Brown's PLME is my dream. How do I stand as of right now? What more can I do?Answered
I am a sophomore at a decently competitive public high school (6th in NY)
- GPA: 3.82 UW, 4.21 W
- On track to complete 14 APs, 5 Honors classes, and 2 college courses from LIU by the time I graduate
- Will serve as officer for school DECA chapter (Junior & Senior Year, elections already happened) and won 1st in the state (Tier D)
- Started a club that 3D prints and builds prosthetics for the underprivileged (Tier F for now)
- Starting a chapter for a nonprofit for free naturalization exam prep for eligible residents --> will serve on national board (Tier B)
- Science Olympiad member, 4th in State for GeoLogic Mapping (Tier E)
- Athletics: Soccer and golf, both varsity as a sophomore
- Conducting research at the Feinstein Institute (Tier F)
- 99th percentile in CTY Talent Search (Tier B)
- 1550 on my practice SAT
- Alzheimer's Congressional Team: Internship with a nonprofit to help convince Congressmen pass federal bills to aid those with Alzheimer's (Tier D)
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I'm going to be frank with you—as a student, you can do everything right, have perfect grades and exams, have all the requisite volunteering and shadowing experience, have more extracurriculars than you can count, and you still have a very, very small chance of getting into a program like PLME. That's not at all to say that you wouldn't have a chance—you're off to a very good start—but BS/MD-type programs are so competitive that you should always go into them with a clear backup plan and a real understanding of their competitiveness. It's significantly harder to get into PLME (which is maybe the most competitive BS/MD program in the world besides Northwestern's HPME) than it is to get into Stanford, Harvard, or any other ultra-competitive university in the US.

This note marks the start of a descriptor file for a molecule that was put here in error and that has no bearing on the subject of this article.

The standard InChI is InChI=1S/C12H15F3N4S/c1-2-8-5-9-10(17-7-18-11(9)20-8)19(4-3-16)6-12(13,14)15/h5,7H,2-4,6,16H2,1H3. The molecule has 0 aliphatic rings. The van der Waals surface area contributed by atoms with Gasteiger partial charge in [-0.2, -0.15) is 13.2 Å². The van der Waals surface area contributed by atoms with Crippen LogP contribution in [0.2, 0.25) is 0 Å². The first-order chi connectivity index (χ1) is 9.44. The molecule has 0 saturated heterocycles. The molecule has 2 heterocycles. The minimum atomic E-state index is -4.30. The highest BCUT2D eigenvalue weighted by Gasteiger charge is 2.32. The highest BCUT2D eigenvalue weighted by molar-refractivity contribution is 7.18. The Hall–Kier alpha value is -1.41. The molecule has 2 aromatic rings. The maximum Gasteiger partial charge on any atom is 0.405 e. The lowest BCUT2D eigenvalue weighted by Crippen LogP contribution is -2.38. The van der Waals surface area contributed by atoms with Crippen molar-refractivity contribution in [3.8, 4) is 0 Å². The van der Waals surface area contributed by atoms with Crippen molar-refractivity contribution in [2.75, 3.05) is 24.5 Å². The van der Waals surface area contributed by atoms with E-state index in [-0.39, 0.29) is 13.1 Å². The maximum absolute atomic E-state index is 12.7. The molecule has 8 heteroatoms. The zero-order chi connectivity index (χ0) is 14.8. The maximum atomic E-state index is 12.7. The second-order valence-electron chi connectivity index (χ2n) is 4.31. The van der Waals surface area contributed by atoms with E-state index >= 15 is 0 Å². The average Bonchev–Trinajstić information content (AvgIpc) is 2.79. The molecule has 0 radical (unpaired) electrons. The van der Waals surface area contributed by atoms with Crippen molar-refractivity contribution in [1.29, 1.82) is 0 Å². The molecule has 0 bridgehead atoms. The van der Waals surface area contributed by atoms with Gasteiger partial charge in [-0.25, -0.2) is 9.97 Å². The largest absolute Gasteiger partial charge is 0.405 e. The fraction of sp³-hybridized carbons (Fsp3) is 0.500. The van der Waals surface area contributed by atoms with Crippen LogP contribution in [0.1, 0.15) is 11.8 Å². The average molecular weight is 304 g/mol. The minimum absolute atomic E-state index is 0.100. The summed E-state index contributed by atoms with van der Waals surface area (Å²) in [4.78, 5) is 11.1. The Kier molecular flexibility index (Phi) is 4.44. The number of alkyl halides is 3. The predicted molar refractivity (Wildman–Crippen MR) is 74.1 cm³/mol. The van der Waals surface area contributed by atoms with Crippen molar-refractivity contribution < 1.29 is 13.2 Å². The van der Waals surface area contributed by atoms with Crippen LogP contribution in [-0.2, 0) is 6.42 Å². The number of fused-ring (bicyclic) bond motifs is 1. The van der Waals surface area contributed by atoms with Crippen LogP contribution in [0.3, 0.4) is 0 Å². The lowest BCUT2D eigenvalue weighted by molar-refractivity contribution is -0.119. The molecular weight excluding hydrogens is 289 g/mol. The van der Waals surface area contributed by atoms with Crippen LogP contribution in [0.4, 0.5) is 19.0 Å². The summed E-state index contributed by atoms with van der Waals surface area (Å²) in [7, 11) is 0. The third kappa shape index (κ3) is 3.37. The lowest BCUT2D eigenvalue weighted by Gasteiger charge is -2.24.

Anyway, that aside, your grades and test scores are in a great place and should have you about where you need to apply and have a shot academically at a top BS/MD program. What you really need now is medical volunteering or shadowing experience. Pretty much any successful BS/MD program applicant (not just to PLME, but any of these programs at all) is going to have many hours of work with doctors, in clinics, in hospitals, etc.—whatever is available to you in your hometown or wherever your located. If there aren't any big hospitals that would take high school volunteers in your area, reach out to doctors in private practices and see if you can get some shadowing opportunities. Volunteer at clinics or practices; do anything that would get you experience behind-the-scenes with medicine. Not having those kinds of experiences on your resume is more or less a dealbreaker for BS/MD programs, because if you haven't done that kind of work and found that it matches what you want to do with your life, these programs aren't going to be confident that you won't at some point change your mind away from medicine.
Also, you have a unique opportunity (not from a college admissions perspective, but from the perspective of someone interested in a future in medicine) to get involved with pandemic response efforts wherever you might live. We're in a wildly unique and historic situation right now, and—now this is from me personally more so than from any data, because none really exists—I think taking advantage of this opportunity and volunteering for relief organizations, hospitals, practices, etc., could give you invaluable experience to help you move towards your goals. And, at the very least, it would give you some truly unique points to write about on your applications.
Best of luck!
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